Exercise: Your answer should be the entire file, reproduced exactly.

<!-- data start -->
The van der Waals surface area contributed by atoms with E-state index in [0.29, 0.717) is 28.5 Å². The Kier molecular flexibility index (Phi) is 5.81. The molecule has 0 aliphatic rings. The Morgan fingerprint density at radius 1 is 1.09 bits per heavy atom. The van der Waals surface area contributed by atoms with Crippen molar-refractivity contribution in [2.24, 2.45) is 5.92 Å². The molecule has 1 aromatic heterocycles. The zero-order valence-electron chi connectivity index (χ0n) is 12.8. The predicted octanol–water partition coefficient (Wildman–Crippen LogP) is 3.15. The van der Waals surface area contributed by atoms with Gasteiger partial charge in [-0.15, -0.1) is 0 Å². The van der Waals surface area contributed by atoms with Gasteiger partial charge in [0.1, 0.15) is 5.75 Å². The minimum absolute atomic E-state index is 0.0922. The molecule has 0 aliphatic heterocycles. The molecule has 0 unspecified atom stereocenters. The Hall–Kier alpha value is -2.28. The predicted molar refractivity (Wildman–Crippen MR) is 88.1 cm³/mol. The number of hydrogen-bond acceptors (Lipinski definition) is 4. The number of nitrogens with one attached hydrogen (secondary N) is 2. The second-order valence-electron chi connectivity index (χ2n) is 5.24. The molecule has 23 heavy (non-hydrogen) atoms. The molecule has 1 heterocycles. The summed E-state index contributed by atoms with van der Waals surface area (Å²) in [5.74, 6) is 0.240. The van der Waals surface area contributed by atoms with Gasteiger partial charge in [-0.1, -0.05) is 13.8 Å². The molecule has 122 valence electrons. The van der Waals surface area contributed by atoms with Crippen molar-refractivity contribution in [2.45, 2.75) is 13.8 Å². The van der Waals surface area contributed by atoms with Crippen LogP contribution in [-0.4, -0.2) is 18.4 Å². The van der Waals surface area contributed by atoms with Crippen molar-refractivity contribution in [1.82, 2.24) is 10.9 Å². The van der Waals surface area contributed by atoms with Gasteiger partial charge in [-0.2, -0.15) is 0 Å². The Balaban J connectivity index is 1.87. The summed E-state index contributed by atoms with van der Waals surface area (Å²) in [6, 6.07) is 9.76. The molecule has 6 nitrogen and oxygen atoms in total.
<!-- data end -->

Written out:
The van der Waals surface area contributed by atoms with E-state index in [0.29, 0.717) is 28.5 Å². The Kier molecular flexibility index (Phi) is 5.81. The molecule has 0 aliphatic rings. The Morgan fingerprint density at radius 1 is 1.09 bits per heavy atom. The van der Waals surface area contributed by atoms with Crippen molar-refractivity contribution in [2.24, 2.45) is 5.92 Å². The molecule has 1 aromatic heterocycles. The zero-order valence-electron chi connectivity index (χ0n) is 12.8. The predicted octanol–water partition coefficient (Wildman–Crippen LogP) is 3.15. The van der Waals surface area contributed by atoms with Gasteiger partial charge in [-0.15, -0.1) is 0 Å². The van der Waals surface area contributed by atoms with Gasteiger partial charge in [0.1, 0.15) is 5.75 Å². The minimum absolute atomic E-state index is 0.0922. The molecule has 0 aliphatic heterocycles. The molecule has 0 unspecified atom stereocenters. The Hall–Kier alpha value is -2.28. The predicted molar refractivity (Wildman–Crippen MR) is 88.1 cm³/mol. The number of hydrogen-bond acceptors (Lipinski definition) is 4. The number of nitrogens with one attached hydrogen (secondary N) is 2. The second-order valence-electron chi connectivity index (χ2n) is 5.24. The molecule has 23 heavy (non-hydrogen) atoms. The molecule has 1 heterocycles. The summed E-state index contributed by atoms with van der Waals surface area (Å²) in [5.74, 6) is 0.240. The van der Waals surface area contributed by atoms with Gasteiger partial charge in [-0.1, -0.05) is 13.8 Å². The molecule has 122 valence electrons. The van der Waals surface area contributed by atoms with Crippen molar-refractivity contribution in [2.45, 2.75) is 13.8 Å². The van der Waals surface area contributed by atoms with Crippen LogP contribution in [-0.4, -0.2) is 18.4 Å². The van der Waals surface area contributed by atoms with Crippen molar-refractivity contribution in [1.82, 2.24) is 10.9 Å². The van der Waals surface area contributed by atoms with Gasteiger partial charge in [-0.2, -0.15) is 0 Å². The Balaban J connectivity index is 1.87. The summed E-state index contributed by atoms with van der Waals surface area (Å²) in [6, 6.07) is 9.76. The molecule has 6 nitrogen and oxygen atoms in total.